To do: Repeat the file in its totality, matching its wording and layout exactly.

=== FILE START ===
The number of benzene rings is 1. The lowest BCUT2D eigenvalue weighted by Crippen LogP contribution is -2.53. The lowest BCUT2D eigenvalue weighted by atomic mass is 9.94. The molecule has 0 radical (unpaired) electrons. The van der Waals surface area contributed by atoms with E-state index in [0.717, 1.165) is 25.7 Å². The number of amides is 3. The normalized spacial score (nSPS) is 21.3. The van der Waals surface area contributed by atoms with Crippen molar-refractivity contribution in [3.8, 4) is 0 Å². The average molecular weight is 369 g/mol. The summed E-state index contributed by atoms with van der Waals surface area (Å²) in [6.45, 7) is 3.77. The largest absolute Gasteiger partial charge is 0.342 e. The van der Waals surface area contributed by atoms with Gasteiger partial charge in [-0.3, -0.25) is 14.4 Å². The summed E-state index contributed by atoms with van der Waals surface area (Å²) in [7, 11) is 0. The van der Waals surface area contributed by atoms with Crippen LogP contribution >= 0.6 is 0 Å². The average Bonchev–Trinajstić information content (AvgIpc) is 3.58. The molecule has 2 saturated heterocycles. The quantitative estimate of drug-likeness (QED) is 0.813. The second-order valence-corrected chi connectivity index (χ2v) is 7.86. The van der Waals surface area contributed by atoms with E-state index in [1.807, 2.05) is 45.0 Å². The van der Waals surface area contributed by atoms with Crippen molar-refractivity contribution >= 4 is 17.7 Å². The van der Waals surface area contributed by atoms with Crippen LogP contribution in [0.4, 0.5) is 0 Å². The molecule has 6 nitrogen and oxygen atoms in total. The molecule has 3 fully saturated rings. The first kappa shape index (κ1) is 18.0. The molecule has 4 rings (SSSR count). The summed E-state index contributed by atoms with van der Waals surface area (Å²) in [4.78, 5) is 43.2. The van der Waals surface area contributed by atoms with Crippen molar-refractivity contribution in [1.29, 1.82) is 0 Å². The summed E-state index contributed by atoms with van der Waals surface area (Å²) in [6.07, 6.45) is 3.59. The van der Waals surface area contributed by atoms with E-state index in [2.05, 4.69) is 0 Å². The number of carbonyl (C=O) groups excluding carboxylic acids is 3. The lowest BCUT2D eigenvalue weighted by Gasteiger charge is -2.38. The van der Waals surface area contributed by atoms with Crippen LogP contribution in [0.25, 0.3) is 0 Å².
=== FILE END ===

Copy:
The number of benzene rings is 1. The lowest BCUT2D eigenvalue weighted by Crippen LogP contribution is -2.53. The lowest BCUT2D eigenvalue weighted by atomic mass is 9.94. The molecule has 0 radical (unpaired) electrons. The van der Waals surface area contributed by atoms with E-state index in [0.717, 1.165) is 25.7 Å². The number of amides is 3. The normalized spacial score (nSPS) is 21.3. The van der Waals surface area contributed by atoms with Crippen molar-refractivity contribution in [3.8, 4) is 0 Å². The average molecular weight is 369 g/mol. The summed E-state index contributed by atoms with van der Waals surface area (Å²) in [6.45, 7) is 3.77. The largest absolute Gasteiger partial charge is 0.342 e. The van der Waals surface area contributed by atoms with Gasteiger partial charge in [-0.3, -0.25) is 14.4 Å². The summed E-state index contributed by atoms with van der Waals surface area (Å²) in [7, 11) is 0. The van der Waals surface area contributed by atoms with Crippen LogP contribution >= 0.6 is 0 Å². The average Bonchev–Trinajstić information content (AvgIpc) is 3.58. The molecule has 2 saturated heterocycles. The quantitative estimate of drug-likeness (QED) is 0.813. The second-order valence-corrected chi connectivity index (χ2v) is 7.86. The van der Waals surface area contributed by atoms with E-state index in [1.807, 2.05) is 45.0 Å². The van der Waals surface area contributed by atoms with Crippen molar-refractivity contribution >= 4 is 17.7 Å². The van der Waals surface area contributed by atoms with Crippen LogP contribution in [0.4, 0.5) is 0 Å². The molecule has 6 nitrogen and oxygen atoms in total. The molecule has 3 fully saturated rings. The first kappa shape index (κ1) is 18.0. The molecule has 4 rings (SSSR count). The summed E-state index contributed by atoms with van der Waals surface area (Å²) in [4.78, 5) is 43.2. The van der Waals surface area contributed by atoms with Crippen molar-refractivity contribution in [1.29, 1.82) is 0 Å². The summed E-state index contributed by atoms with van der Waals surface area (Å²) in [6.07, 6.45) is 3.59. The van der Waals surface area contributed by atoms with E-state index in [2.05, 4.69) is 0 Å². The number of carbonyl (C=O) groups excluding carboxylic acids is 3. The lowest BCUT2D eigenvalue weighted by Gasteiger charge is -2.38. The van der Waals surface area contributed by atoms with Crippen LogP contribution in [0.25, 0.3) is 0 Å².